Where Web2.0, IPR and e-participation intersect

People are beginning to wise up to the implications of allowing those cuddly Web2.0 services to host all that nice information your give* them (see Because you can’t do bettr than Flickr for instance for the enthusiasm that Web2.0 can generate – sorry Simon, only picking on you because my comment on your blog raises the issue of data protection)

In For Your Information | ‘Web 2.0′ and data control Peter Bradwell of Demos has picked up that even Tim O’Reilly (not a poor man, I don’t believe) has noticed that internet business are interested in money, not some dream of participatory democracy:

It’s really about data and who owns and controls, or gives the best access to, a class of data. (quoting Tim O’Reilly in Wired interview)

Good comment too to Peter Bradwell’s post saying that research:

should look into how the line is drawn between your rights as a citizen-consumer-producer and the companies rights as an owner-controller-surveiller

Looks like this is going to be an ongoing debate, and the arguments can easily be extended to governments too. I mean, what right does the US government have to my (financial) data, and how can I redress any injustice?


*Have you read the terms of service of your favourite Web2.0 tools? Do you think you’re covered by the Data Protection Act? Hell, I don’t even know who has rights to this piece, though I do think it’s sitting on a server somewhere in the US of A.

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About Peter Cruickshank

Lecturer in the School of Computing and Research Fellow in the Centre for Social Informatics at Edinburgh Napier University, Scotland. Interested in information management, politics, society, ICT, security and where they intersect. My attempts at rounding out my character include food, cinema, running, history and together with my lovely wife bringing up a boy and cat.
This entry was posted in e-government, e-participation, ipr, news, politics, thoughts and tagged , , . Bookmark the permalink.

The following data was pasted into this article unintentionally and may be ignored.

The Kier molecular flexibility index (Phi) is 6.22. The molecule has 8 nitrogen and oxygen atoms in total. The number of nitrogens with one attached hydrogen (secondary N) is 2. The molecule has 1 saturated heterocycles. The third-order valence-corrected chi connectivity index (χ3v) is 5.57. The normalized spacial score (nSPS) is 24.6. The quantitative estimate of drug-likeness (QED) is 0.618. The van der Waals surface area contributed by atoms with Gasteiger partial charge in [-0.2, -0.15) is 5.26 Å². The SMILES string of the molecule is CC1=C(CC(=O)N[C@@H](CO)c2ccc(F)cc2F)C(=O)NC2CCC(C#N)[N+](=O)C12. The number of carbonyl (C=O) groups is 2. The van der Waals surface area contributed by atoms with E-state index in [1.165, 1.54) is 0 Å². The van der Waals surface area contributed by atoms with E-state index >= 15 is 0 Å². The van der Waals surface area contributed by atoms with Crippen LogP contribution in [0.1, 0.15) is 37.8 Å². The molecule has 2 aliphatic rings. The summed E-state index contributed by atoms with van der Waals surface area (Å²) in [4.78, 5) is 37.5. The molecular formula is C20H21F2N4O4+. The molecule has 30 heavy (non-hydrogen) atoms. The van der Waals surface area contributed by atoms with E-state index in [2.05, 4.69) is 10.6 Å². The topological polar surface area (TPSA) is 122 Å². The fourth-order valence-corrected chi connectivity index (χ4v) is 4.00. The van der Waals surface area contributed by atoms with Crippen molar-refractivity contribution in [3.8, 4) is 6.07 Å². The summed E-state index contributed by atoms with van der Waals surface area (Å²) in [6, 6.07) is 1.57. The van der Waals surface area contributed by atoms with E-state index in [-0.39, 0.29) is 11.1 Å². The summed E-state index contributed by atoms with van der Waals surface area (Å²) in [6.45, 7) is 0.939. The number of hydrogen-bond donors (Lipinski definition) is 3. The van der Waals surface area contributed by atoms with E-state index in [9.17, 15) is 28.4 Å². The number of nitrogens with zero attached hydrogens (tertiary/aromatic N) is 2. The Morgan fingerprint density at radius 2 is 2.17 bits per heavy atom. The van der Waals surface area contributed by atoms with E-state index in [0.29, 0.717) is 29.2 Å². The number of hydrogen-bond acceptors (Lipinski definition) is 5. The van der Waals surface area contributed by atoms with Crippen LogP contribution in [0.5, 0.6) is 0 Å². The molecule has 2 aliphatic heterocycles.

5 Responses to Where Web2.0, IPR and e-participation intersect

  1. SimonD says:

    Don’t worry Peter, I don’t feel picked on. :)

    Of course web 2.0 firms are interested in cash. But so far, the advertising-based model hasn’t collapsed… in fact, it continues to boom. Google reportedly made more money in 2006 than Channel 4, and is on track to leapfrog ITV1 within two years.

    I probably wouldn’t feel comfortable locating anything too sensitive outside the UK (or certainly, outside the EU), but then again, I don’t often share anything too sensitive.

  2. jameshigham says:

    Peter, you’re way ahead of me on this one but the question of data privacy is one I thnk I’ve circumvented by leaving everything open to scrutiny. Anyone can scour my site and find nothing incriminating.

    Where the problem might come in is in security against Trojans and so on but my base Norton does a partial job here.

  3. Simon, James, I guess where I’m coming from is thinking about where the likes of Webcameron are heading. That is, if politicians, political parties and governments start being serious about using Web2.0, there’s going to have to be some serious thought about the legal/jurisdictional implications

    I’m more of a techie, so in a way it’s a reminder to me to not get too carried away with ideas like the one I was thinking about of integrating an local authority’s content into the world of Web2.0.

    Simon – For commercial uses you’re right that at the moment the advertising model seems to be doing fine. Tom O’Reilly/Peter Bradwell was also making the point that currently the aim is to become the owner of a service. The big money comes later: think about what Google has been able to do once it became the owner of internet search, or the creators of Skype by getting in early on internet telephony. (Is Automattic doing the same with WordPress/Akismet?)

    James – Yours is one approach. Even so, if an opinion you express happens to be illegal (or considered unnacceptable) in a country where one of the Web2.0 services you happen to use sites its servers (or is based)… then what? Generally, how will you retain ownership of your opinions if they’re hosted using different services (YouTube, WordPress, Flickr) with different terms of services, possibly in different jurisdictions? The USA and EU (never mind Russia) have very different attitudes to the balance between openness and privacy, as has been shown by the banking and air-travel data exposure fiascos.

    Thanks both for your comments though – much appreciated

  4. Pingback: In a networked world, where is the debate taking place? « Spartakan

  5. Pingback: Keep your data away from them PATRIOT-driven people over the water? « Spartakan

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